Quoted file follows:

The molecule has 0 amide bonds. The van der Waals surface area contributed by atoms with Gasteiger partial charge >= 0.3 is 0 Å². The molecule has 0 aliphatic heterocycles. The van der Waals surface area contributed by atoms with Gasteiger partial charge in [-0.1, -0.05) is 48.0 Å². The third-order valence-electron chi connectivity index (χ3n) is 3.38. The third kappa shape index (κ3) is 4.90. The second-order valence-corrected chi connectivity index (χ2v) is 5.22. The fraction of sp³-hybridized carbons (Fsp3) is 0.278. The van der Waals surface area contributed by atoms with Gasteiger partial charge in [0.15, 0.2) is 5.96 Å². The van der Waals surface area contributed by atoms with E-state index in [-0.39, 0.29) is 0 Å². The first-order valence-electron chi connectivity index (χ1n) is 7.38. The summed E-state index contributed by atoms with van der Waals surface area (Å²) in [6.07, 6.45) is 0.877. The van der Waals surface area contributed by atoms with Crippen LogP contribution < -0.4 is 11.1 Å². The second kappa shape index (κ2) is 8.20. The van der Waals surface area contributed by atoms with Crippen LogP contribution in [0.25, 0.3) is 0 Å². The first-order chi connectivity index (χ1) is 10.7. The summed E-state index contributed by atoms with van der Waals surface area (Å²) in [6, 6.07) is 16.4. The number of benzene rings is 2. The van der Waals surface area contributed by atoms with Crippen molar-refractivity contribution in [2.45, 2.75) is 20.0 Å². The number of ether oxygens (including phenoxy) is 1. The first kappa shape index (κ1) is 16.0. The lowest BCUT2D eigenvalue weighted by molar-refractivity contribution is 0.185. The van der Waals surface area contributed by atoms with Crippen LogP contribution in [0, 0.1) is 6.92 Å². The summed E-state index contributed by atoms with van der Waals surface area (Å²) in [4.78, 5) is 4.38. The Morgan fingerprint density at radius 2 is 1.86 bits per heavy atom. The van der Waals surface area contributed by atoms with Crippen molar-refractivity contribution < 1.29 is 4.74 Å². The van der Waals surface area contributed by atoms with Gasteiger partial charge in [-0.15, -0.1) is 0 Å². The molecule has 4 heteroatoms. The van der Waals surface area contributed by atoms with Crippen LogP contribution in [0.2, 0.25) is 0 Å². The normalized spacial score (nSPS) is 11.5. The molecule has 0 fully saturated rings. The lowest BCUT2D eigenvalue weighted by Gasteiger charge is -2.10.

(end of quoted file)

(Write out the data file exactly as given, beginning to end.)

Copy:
The molecule has 0 amide bonds. The van der Waals surface area contributed by atoms with Gasteiger partial charge >= 0.3 is 0 Å². The molecule has 0 aliphatic heterocycles. The van der Waals surface area contributed by atoms with Gasteiger partial charge in [-0.1, -0.05) is 48.0 Å². The third-order valence-electron chi connectivity index (χ3n) is 3.38. The third kappa shape index (κ3) is 4.90. The second-order valence-corrected chi connectivity index (χ2v) is 5.22. The fraction of sp³-hybridized carbons (Fsp3) is 0.278. The van der Waals surface area contributed by atoms with Gasteiger partial charge in [0.15, 0.2) is 5.96 Å². The van der Waals surface area contributed by atoms with E-state index in [-0.39, 0.29) is 0 Å². The first-order valence-electron chi connectivity index (χ1n) is 7.38. The summed E-state index contributed by atoms with van der Waals surface area (Å²) in [6.07, 6.45) is 0.877. The van der Waals surface area contributed by atoms with Crippen LogP contribution < -0.4 is 11.1 Å². The second kappa shape index (κ2) is 8.20. The van der Waals surface area contributed by atoms with Crippen LogP contribution in [0.25, 0.3) is 0 Å². The first-order chi connectivity index (χ1) is 10.7. The summed E-state index contributed by atoms with van der Waals surface area (Å²) in [6, 6.07) is 16.4. The number of benzene rings is 2. The van der Waals surface area contributed by atoms with Crippen molar-refractivity contribution in [2.45, 2.75) is 20.0 Å². The number of ether oxygens (including phenoxy) is 1. The first kappa shape index (κ1) is 16.0. The lowest BCUT2D eigenvalue weighted by molar-refractivity contribution is 0.185. The van der Waals surface area contributed by atoms with Crippen LogP contribution in [0, 0.1) is 6.92 Å². The summed E-state index contributed by atoms with van der Waals surface area (Å²) in [4.78, 5) is 4.38. The Morgan fingerprint density at radius 2 is 1.86 bits per heavy atom. The van der Waals surface area contributed by atoms with Crippen molar-refractivity contribution < 1.29 is 4.74 Å². The van der Waals surface area contributed by atoms with Gasteiger partial charge in [-0.15, -0.1) is 0 Å². The molecule has 4 heteroatoms. The van der Waals surface area contributed by atoms with Crippen LogP contribution in [0.2, 0.25) is 0 Å². The normalized spacial score (nSPS) is 11.5. The molecule has 0 fully saturated rings. The lowest BCUT2D eigenvalue weighted by Gasteiger charge is -2.10.